Satisfied with the muslin, I moved onto something I’d be proud to wear. My fabric is again a rayon Challis. Purchased at the same time as the muslin fabric but the colors are more me. Clear reds, pinks with a hint of that acid green and some fucia. The fucia is pretty dominant and not one of my colors. I selected clear red buttons hoping that would make the reds come forward.
I trimmed my tissue carefully around the armscyes being sure to remove the extra 1/16 to 1/8″ I’d inadvertently added the first time. I lengthened the center front 2″ and trimmed both front and back to a 1-1/4″ hem. I added a 3/8″ CB seam. If I don’t want it I can always place the tissue along the fold line. For now, I want this bit of insurance. I also added 1/4″ to the CF. When finished the drafted 1″ overlap shrinks to about 5/8″ (turn of the cloth and all). I prefer just a bit more over/underlap. I added my line at 1/4″ and trimmed excess tissue on the other side of the line. Adding closer to 3/8–turn of the cloth and all, eh? On the front, I redrew my hip curve along the side seam. This is hard to explain, when I added the 1/2″ for the hip, I aligned my hip curve with bigger end towards the hem. That created one, long smooth curve. By turning the curve around and placing the bigger end closer to waist, I create an immediate outward curve. I reasoned that in front, my tummy is already increasing in girth at the waist. It’s at max circumference a mere 2″ below the waist. My pear has morphed over the years. I’m more watermelon shaped these days and I need a different front waistline. I added notches at the waist so I can match them up when sewing because I didn’t treat the back the same. I added 1/4″ along the entire back side-seam. I always need more fabric to cross my hips. The last few months, I’ve been adding 1″ to the back and removing 1″ from the front. I may yet do that but for now my final alterations were to the sleeve and cuff. I add 1/4″ along the back side-seam of the sleeve and 2″ to the length of the cuff. I did not add length to the sleeve, which you might have been expecting. I had trimmed the fabric 1″ not the pattern. So no need to add length to the tissue, I hope.
As I cut the front and back, I immediately rolled the pieces and moved them to the ironing board. I wanted to tape the curves before there was the slightest chande of their stretching. I serged the shoulders and back at 1/4″. Normally I would trim both seams down to 1/4″ but I wanted some fit assurance. At the SM I stitched the CB and right shoulder seam at 3/8″. The left shoulder seam I stitched at 1/2″. That’s only 1/8″ more and may not be enough to offset the effect of the uneven shoulders wearing uneven shoulder pads. Then I got in the zone and put the whole blouse together. I reasoned, it couldn’t look any worse than the muslin and I’d wear the muslin.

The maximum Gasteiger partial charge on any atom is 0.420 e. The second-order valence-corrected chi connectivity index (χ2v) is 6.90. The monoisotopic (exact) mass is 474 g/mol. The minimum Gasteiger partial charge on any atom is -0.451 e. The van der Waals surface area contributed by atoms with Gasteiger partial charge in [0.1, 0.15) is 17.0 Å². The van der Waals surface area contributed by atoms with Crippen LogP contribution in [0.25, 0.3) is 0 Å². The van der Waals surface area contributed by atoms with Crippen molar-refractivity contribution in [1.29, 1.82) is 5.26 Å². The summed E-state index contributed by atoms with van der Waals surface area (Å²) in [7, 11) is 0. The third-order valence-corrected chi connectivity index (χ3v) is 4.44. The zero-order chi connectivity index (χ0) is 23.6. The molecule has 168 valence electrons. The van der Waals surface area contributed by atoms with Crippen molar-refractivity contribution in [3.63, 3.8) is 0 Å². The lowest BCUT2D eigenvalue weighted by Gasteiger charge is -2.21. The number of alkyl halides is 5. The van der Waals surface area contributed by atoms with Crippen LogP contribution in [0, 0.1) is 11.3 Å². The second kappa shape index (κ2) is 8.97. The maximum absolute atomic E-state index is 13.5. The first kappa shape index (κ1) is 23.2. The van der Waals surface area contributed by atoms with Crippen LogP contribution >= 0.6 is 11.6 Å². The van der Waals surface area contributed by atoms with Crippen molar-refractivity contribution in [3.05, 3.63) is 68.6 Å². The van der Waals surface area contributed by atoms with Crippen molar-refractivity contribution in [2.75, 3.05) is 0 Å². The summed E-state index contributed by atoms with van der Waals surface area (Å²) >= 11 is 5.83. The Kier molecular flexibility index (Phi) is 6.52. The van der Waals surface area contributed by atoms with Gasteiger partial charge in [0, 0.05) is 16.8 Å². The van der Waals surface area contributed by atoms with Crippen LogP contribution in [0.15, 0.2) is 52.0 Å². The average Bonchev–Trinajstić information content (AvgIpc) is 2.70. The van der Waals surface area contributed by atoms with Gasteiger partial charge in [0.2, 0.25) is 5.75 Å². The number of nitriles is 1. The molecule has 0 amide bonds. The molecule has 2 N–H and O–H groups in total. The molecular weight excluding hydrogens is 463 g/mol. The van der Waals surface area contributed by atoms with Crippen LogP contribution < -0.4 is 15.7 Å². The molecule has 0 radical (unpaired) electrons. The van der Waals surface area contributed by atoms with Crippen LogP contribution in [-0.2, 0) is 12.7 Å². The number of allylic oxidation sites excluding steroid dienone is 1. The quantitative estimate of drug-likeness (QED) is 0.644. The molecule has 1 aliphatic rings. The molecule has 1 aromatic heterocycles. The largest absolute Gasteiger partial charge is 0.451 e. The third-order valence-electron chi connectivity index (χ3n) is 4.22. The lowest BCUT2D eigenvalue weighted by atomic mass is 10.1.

I was right. This is the best fitting I’ve gotten yet. The back looks perfect.
I see that my shoulder solution hasn’t worked. Not sure if I should call the two-sizes shoulder pads experiment a failure or keep working with them. I purchased 3 pairs of 3/8 and 3 pairs of 3/4″. I’ve used 4 of the 12 pads so I still have 8 or 4 blouses to decide. Because while it isn’t the perfect solution, this is better than ignoring the problem entirely.
After all, on my left side I see only 1 of those pesky U’s:
The right still has about 3
.The shoulder look fairly even, so the different sized shoulder pads are helping:
Also, I’ll point out that I’m using a light colored, NOT busy print which tends to show every little divot. In a dark color or busy print these drag lines might not even be noticeable.
I do strive for perfection. I just don’t throw away everything that doesn’t meet that high standard. I’m not sure what to do next, about the shoulders.
I see my cami peeking out and the hem is still not level. I do know what to do about these. Add 1/2″ length to the front plus 1/2″ around the entire hem.
You know as dressmakers we’re often too critical especially of ourselves. Most people will not even notice the drag lines I’m so concerned about. They simply won’t see the imperfections that are so obvious to me. So I’m putting LH 5202 in my “Patterns that Fit” list and moving on. If/when I discover a better correction, I’ll revisit fitting. For now, I’ve made a lovely blouse. I’m just going to enjoy it and make more just like it.
A comment about body to body measuring or maybe it should be net body-to-body. I’m talking about the Pivot and Slide principle of comparing your body measurements to the measurements of the body for which the pattern was developed. The measurements you find on the back of the envelope. I was much more successful with Pivot and Slide by ignoring the waist while calculating and applying all the other differences between my body and the body for which Loes drafted LH 5202. It was an excellent start. I know there’s still room for improvement because I needed to tweak the amount of ease added to the back and the curve of the front side seam (also ignoring the shoulder issue since there seems to be no way to measure shoulder slope.) I’m going to keep working in this direction. I like to be able to use new patterns. To explore new designers and even new patterns from familiar designers. I don’t like making 7 muslins or 11 fitting sessions. What I did, worked. I had 2 fitting sessions for the muslin. None for the final. Admittedly, I could/should have endured more fitting sessions.